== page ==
2 second-highest official in the MUP. He was deputy to Predrag Vikic. And

3 as the first one in the Serb cadre in MUP, he informed me and

4 Mr. Krajisnik -- I don't know if also Mr. Karadzic was informed by him. I

5 see that I mentioned it here, but I'm certain that he did inform

6 Mr. Krajisnik and myself.

7 Q. And then Mr. Krajisnik came up with the idea of -- or is it

8 correct that Mr. Krajisnik came up with the idea of calling Zepinic to the

9 Assembly, to Mr. Krajisnik's office?

10 A. I don't think so. I think it was Mico Stanisic's idea.

11 Q. Well, can you tell us, then, why you credit calling Mr. Zepinic

12 back to the Assembly to the "great wisdom of Krajisnik" when you spoke

13 with Mr. Djogo on tape?

14 A. Because at that point, I thought it good for Vitomir Zepinic to be

15 isolated from Mr. Delimustafic, because we knew what their relationship

16 was like. We knew what Mr. Delimustafic was doing behind this screen of

17 Boro and Ramiz. And that's when I believe Mr. Zepinic submitted his

18 resignation to Mr. Krajisnik.

19 JUDGE ORIE: Mr. Mandic, what was the question? Wasn't the

20 question why you give credit to Mr. Krajisnik during that interview by

21 saying that it was due to the great wisdom of Mr. Krajisnik that

22 Mr. Zepinic was called to the Assembly? That was the question, why you

23 give credit to Mr. Krajisnik, where you, in your previous answer, you said

24 it was actually Mr. Stanisic's idea.

25 THE WITNESS: [Interpretation] Your Honours, I must have been right

Page 9411

1 in what I was saying. The idea for Mr. Krajisnik to invite Mr. Zepinic to

2 the parliament was Mico Stanisic's, because Mico Stanisic and Vitomir

3 Zepinic, who were both members of the ministerial council of the Serbian

4 shadow government, were in serious conflict. Due to that, Mr. Krajisnik

5 invited Vitomir Zepinic, and I came there, and some other Serb officials,

6 and then Mr. Zepinic submitted his resignation to Mr. Krajisnik from the

7 post of the deputy minister. This was in the premises of the joint

8 Assembly.

9 JUDGE ORIE: You give a lot of details that are not directly

10 related to the question. Whose idea now was it to call Mr. Zepinic to the

11 Assembly? Was it Mr. Krajisnik or was it Mr. Stanisic?

12 THE WITNESS: [Interpretation] I believe it was Mico Stanisic's

13 idea, who suggested that Krajisnik do the practical part of it, to

14 implement it.

15 JUDGE ORIE: And what was the great wisdom, then, of Mr. Krajisnik

16 to call him to the -- was that that he followed Mr. Stanisic's suggestion

17 or ...?

18 THE WITNESS: [Interpretation] Yes.

19 JUDGE ORIE: And why exactly was that a demonstration of great

20 wisdom?

21 THE WITNESS: [Interpretation] First of all, because of the

22 conflict between Stanisic and his deputy, Zepinic. Second, in our

23 opinion, at the time, Zepinic was working on the breakup of this Serbian

24 special unit, pursuant to an order of Delimustafic, by promising them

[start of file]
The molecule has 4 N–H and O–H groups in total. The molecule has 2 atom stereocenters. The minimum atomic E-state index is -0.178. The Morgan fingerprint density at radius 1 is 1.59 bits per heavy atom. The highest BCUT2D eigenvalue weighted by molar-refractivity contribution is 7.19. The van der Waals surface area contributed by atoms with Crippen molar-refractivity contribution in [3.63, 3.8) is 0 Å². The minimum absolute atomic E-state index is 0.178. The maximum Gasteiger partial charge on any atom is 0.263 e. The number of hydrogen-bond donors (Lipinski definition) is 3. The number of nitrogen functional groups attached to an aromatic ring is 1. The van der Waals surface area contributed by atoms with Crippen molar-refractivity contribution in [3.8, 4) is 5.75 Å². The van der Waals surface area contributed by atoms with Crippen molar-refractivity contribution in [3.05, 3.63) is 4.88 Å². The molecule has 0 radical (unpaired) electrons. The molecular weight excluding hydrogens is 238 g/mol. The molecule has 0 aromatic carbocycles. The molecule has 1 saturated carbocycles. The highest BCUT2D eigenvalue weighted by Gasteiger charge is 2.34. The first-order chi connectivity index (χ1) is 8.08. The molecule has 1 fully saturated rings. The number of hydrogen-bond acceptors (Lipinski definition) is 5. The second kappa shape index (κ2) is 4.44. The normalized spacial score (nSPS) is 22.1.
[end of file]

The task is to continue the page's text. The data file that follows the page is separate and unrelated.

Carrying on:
25 apartments and various other privileges.

Page 9412

1 JUDGE ORIE: Mr. Tieger, please proceed.

2 [Prosecution counsel confer]


4 Q. Mr. Mandic, in response to some questions by Mr. Stewart regarding

5 the splitting of the MUP, and in particular, the comments in Ekstra

6 magazine about your responsibility for splitting the MUP and thereby

7 starting the conflict in Bosnia and Herzegovina, I believe you indicated

8 that you wouldn't boast about something like that, and therefore, believe

9 you had not said it. Would you boast about splitting the MUP and thereby

10 dismantling an independent Bosnia and Herzegovina, and would you regard

11 that as something different?

12 A. At that moment, there was no independent Bosnia and Herzegovina.

13 It came into existence on the 6th of April. And the message was sent on

14 the 31st of March. So the Republic was still a part of the former

15 Yugoslavia. It was called the Socialist Republic of Bosnia-Herzegovina.

16 Q. But the splitting of the MUP, Mr. Mandic, was an attempt to

17 forestall or prevent or undermine the establishment of an independent

18 Bosnia and Herzegovina, wasn't it?

19 A. No. I only acted pursuant to the decisions of the Assembly of the

20 Serbian People, in accordance with the constitution and the Law on the

21 Internal Affairs. And when I was ordered, or rather, when the Sarajevo

22 Agreement was signed, the agreement on the cantonal organisation of Bosnia

23 and Herzegovina, and based on the Cutileiro Plan, who was an negotiator

24 for Bosnia and Herzegovina, it was then, pursuant to an order by Mico

25 Stanisic, that I sent a memo to all the centres, because I, as chief of

Page 9413

1 one of the departments, was the only one who could do that. This was all

2 stated in the memo that I sent on the 31st of March.

3 And just one thing, Mr. Tieger, that I would like to add. You did

4 not show me the second part of this memo, of this letter, or rather, the